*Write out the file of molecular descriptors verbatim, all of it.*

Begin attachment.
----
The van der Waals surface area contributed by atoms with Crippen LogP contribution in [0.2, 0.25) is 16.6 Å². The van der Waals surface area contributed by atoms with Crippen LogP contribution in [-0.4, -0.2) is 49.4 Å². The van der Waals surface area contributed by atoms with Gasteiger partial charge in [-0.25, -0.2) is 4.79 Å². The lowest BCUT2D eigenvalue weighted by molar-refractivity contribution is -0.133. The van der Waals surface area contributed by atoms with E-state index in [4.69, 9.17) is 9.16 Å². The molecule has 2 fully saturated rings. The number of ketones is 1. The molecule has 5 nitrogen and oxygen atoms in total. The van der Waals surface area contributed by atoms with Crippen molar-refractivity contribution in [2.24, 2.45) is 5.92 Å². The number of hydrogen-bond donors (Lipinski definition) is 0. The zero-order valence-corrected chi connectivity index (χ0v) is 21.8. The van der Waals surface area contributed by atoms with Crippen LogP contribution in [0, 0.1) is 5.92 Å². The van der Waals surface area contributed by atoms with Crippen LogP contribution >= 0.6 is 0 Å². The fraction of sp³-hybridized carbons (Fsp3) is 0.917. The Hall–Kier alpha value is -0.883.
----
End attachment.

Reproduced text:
The van der Waals surface area contributed by atoms with Crippen LogP contribution in [0.2, 0.25) is 16.6 Å². The van der Waals surface area contributed by atoms with Crippen LogP contribution in [-0.4, -0.2) is 49.4 Å². The van der Waals surface area contributed by atoms with Gasteiger partial charge in [-0.25, -0.2) is 4.79 Å². The lowest BCUT2D eigenvalue weighted by molar-refractivity contribution is -0.133. The van der Waals surface area contributed by atoms with E-state index in [4.69, 9.17) is 9.16 Å². The molecule has 2 fully saturated rings. The number of ketones is 1. The molecule has 5 nitrogen and oxygen atoms in total. The van der Waals surface area contributed by atoms with Crippen molar-refractivity contribution in [2.24, 2.45) is 5.92 Å². The number of hydrogen-bond donors (Lipinski definition) is 0. The zero-order valence-corrected chi connectivity index (χ0v) is 21.8. The van der Waals surface area contributed by atoms with Crippen LogP contribution in [0, 0.1) is 5.92 Å². The van der Waals surface area contributed by atoms with Crippen LogP contribution >= 0.6 is 0 Å². The fraction of sp³-hybridized carbons (Fsp3) is 0.917. The Hall–Kier alpha value is -0.883.